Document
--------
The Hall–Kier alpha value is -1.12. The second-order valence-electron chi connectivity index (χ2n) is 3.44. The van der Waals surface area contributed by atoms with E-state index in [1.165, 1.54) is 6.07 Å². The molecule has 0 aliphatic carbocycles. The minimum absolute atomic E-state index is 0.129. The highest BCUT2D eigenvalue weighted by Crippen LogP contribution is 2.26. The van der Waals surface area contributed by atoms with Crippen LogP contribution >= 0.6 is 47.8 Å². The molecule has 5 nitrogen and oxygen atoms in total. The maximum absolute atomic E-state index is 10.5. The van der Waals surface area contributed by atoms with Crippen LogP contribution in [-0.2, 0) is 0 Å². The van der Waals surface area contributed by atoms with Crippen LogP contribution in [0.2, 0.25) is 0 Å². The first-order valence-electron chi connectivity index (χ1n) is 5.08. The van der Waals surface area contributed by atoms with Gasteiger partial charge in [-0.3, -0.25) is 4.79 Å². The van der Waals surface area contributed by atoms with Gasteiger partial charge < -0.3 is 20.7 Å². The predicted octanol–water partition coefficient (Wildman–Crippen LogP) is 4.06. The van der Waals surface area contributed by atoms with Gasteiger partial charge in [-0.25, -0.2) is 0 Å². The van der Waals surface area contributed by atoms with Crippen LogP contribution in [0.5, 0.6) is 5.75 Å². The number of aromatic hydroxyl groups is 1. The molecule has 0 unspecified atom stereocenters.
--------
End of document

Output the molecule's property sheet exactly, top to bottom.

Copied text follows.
The Hall–Kier alpha value is -1.12. The second-order valence-electron chi connectivity index (χ2n) is 3.44. The van der Waals surface area contributed by atoms with E-state index in [1.165, 1.54) is 6.07 Å². The molecule has 0 aliphatic carbocycles. The minimum absolute atomic E-state index is 0.129. The highest BCUT2D eigenvalue weighted by Crippen LogP contribution is 2.26. The van der Waals surface area contributed by atoms with Crippen LogP contribution >= 0.6 is 47.8 Å². The molecule has 5 nitrogen and oxygen atoms in total. The maximum absolute atomic E-state index is 10.5. The van der Waals surface area contributed by atoms with Crippen LogP contribution in [-0.2, 0) is 0 Å². The van der Waals surface area contributed by atoms with Crippen LogP contribution in [0.2, 0.25) is 0 Å². The first-order valence-electron chi connectivity index (χ1n) is 5.08. The van der Waals surface area contributed by atoms with Gasteiger partial charge in [-0.3, -0.25) is 4.79 Å². The van der Waals surface area contributed by atoms with Gasteiger partial charge < -0.3 is 20.7 Å². The predicted octanol–water partition coefficient (Wildman–Crippen LogP) is 4.06. The van der Waals surface area contributed by atoms with Gasteiger partial charge in [-0.25, -0.2) is 0 Å². The van der Waals surface area contributed by atoms with Crippen LogP contribution in [0.5, 0.6) is 5.75 Å². The number of aromatic hydroxyl groups is 1. The molecule has 0 unspecified atom stereocenters.